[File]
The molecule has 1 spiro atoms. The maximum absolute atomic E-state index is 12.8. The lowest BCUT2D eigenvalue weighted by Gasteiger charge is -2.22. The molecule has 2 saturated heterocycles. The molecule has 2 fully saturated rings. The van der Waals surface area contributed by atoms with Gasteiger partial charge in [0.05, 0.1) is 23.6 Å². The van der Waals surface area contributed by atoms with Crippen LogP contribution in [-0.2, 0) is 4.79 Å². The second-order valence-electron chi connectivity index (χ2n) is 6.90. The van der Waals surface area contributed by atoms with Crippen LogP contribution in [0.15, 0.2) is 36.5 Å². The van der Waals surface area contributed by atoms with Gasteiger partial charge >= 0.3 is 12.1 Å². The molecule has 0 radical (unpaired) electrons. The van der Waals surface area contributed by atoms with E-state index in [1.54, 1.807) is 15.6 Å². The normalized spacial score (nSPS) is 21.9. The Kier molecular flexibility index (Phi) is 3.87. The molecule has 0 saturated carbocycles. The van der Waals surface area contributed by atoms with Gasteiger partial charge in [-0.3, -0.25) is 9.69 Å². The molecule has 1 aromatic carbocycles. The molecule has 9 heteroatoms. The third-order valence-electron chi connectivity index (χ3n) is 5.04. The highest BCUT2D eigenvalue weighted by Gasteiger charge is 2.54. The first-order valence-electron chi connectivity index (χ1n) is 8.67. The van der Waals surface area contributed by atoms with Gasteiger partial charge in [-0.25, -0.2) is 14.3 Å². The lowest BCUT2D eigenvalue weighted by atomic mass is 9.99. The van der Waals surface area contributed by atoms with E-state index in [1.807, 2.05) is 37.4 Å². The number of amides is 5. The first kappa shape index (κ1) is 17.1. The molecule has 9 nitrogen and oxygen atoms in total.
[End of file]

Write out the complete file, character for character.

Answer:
The molecule has 1 spiro atoms. The maximum absolute atomic E-state index is 12.8. The lowest BCUT2D eigenvalue weighted by Gasteiger charge is -2.22. The molecule has 2 saturated heterocycles. The molecule has 2 fully saturated rings. The van der Waals surface area contributed by atoms with Gasteiger partial charge in [0.05, 0.1) is 23.6 Å². The van der Waals surface area contributed by atoms with Crippen LogP contribution in [-0.2, 0) is 4.79 Å². The second-order valence-electron chi connectivity index (χ2n) is 6.90. The van der Waals surface area contributed by atoms with Crippen LogP contribution in [0.15, 0.2) is 36.5 Å². The van der Waals surface area contributed by atoms with Gasteiger partial charge >= 0.3 is 12.1 Å². The molecule has 0 radical (unpaired) electrons. The van der Waals surface area contributed by atoms with E-state index in [1.54, 1.807) is 15.6 Å². The normalized spacial score (nSPS) is 21.9. The Kier molecular flexibility index (Phi) is 3.87. The molecule has 0 saturated carbocycles. The van der Waals surface area contributed by atoms with Gasteiger partial charge in [-0.3, -0.25) is 9.69 Å². The molecule has 1 aromatic carbocycles. The molecule has 9 heteroatoms. The third-order valence-electron chi connectivity index (χ3n) is 5.04. The highest BCUT2D eigenvalue weighted by Gasteiger charge is 2.54. The first-order valence-electron chi connectivity index (χ1n) is 8.67. The van der Waals surface area contributed by atoms with Gasteiger partial charge in [-0.25, -0.2) is 14.3 Å². The lowest BCUT2D eigenvalue weighted by atomic mass is 9.99. The van der Waals surface area contributed by atoms with E-state index in [1.807, 2.05) is 37.4 Å². The number of amides is 5. The first kappa shape index (κ1) is 17.1. The molecule has 9 nitrogen and oxygen atoms in total.